Moving to another country. Starting a life in a completely new setup. It can be so exciting; it can be empowering; it can make you feel strong and brave. George Santayana once stated: “There is wisdom in turning as often as possible from the familiar to the unfamiliar: it keeps the mind nimble, it kills prejudice, and it fosters humor.” I very much agree with him. However, sometimes moving out to another country can make you feel like this: ?!?!?!?!. In other words, confused, overwhelmed and frustrated.
Being half Dutch and half Mexican and having also lived in Chile, I know very well how much the Latin American culture can differ from the Dutch culture. Sometimes the differences can make me want to rattle people in Mexico back and forth and ask them why they just don’t behave like the people in the Netherlands and vice versa. Luckily for the people around me, I don’t do it. Through the years I have learned that keeping an open mind and a sense of humor helps a lot to cope with these situations. However, since I know how hard a culture shock can be, I’ll give you some information that might help you to understand Dutch people better.
Maybe you have heard of the Dutch saying: “Doe maar normaal, dan doe je al gek genoeg”, which means “Just act normal, then you will be crazy enough”. Although the culture is always changing, you could say that this old saying still typifies the Dutch national character a bit. Although there is not one type of Dutchman, you could say that the Dutch people in general are less expressive than the Latin Americans. Mexicans have, for example, very strong facial expressions. If they like you, you can tell that quickly. In the Netherlands it’s not that; I’ve often had trouble reading people’s faces. It’s not that Dutch people are unkind, but they are simply not used to express emotions as much as Latin Americans do.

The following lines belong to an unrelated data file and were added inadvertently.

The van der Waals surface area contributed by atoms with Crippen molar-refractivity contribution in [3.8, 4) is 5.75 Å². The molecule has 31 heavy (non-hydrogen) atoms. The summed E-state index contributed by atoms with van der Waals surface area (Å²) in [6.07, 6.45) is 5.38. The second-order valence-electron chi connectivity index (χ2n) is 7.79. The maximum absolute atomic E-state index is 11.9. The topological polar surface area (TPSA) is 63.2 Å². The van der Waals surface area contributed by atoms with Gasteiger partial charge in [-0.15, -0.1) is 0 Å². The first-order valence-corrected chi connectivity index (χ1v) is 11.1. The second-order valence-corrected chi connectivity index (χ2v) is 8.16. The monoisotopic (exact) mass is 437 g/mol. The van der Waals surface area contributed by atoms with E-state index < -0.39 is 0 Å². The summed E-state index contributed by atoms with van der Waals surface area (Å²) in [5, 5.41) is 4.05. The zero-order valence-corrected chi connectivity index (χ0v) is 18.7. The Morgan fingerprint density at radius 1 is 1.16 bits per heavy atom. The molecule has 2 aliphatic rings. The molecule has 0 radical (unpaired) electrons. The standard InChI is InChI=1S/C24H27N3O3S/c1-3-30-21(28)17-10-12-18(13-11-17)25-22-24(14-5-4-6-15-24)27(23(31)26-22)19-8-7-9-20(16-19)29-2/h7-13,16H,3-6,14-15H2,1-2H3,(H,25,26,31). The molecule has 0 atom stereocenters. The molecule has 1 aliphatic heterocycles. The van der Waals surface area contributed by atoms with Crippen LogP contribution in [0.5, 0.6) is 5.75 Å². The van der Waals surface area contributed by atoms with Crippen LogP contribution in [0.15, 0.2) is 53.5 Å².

Another example is that Mexicans often say sorry and thank you. Mil gracias (meaning: thousand times thank you) is often heard in Mexico, but saying more than once or twice sorry or thank you in the Netherlands, might be seen as an exaggeration.
My biggest tip regarding expressiveness is: be aware of the difference, but don’t restrain yourself too much because in the end you will always be too much of something for someone. Express yourself as much as you like and pay more attention to what Dutch people say. If they apologize, give you a compliment or say thank you, they will probably do it because they really mean it.
Being picked up by friends to go to a party of someone's cousin (who you don’t know yet), being invited to a weekend trip with people that you have just met, being invited to a party of a colleague of your housemate. These are a few examples of situations that I have experienced in Mexico and Chile, but almost never in the Netherlands. So don’t take it personally if you have never been invited to a night out with a friend group of a person that you see quite often. The thing is: Dutch people in general prefer to keep their friend groups separate.
So what to do if you want to become friends with the Dutch? The easiest way to get to know Dutch people is by becoming a member of a study and/or a sport association or by joining a committee.
Another tip on making friends with the Dutch is to plan appointments almost one or two weeks in advance. Also try to never cancel an appointment. Meeting with friends is less spontaneous in the Netherlands than in Latin America and what was agreed first, has priority. The good thing about this is that if you invite someone to come in a week, that person will most likely really stand in front of your door in a week.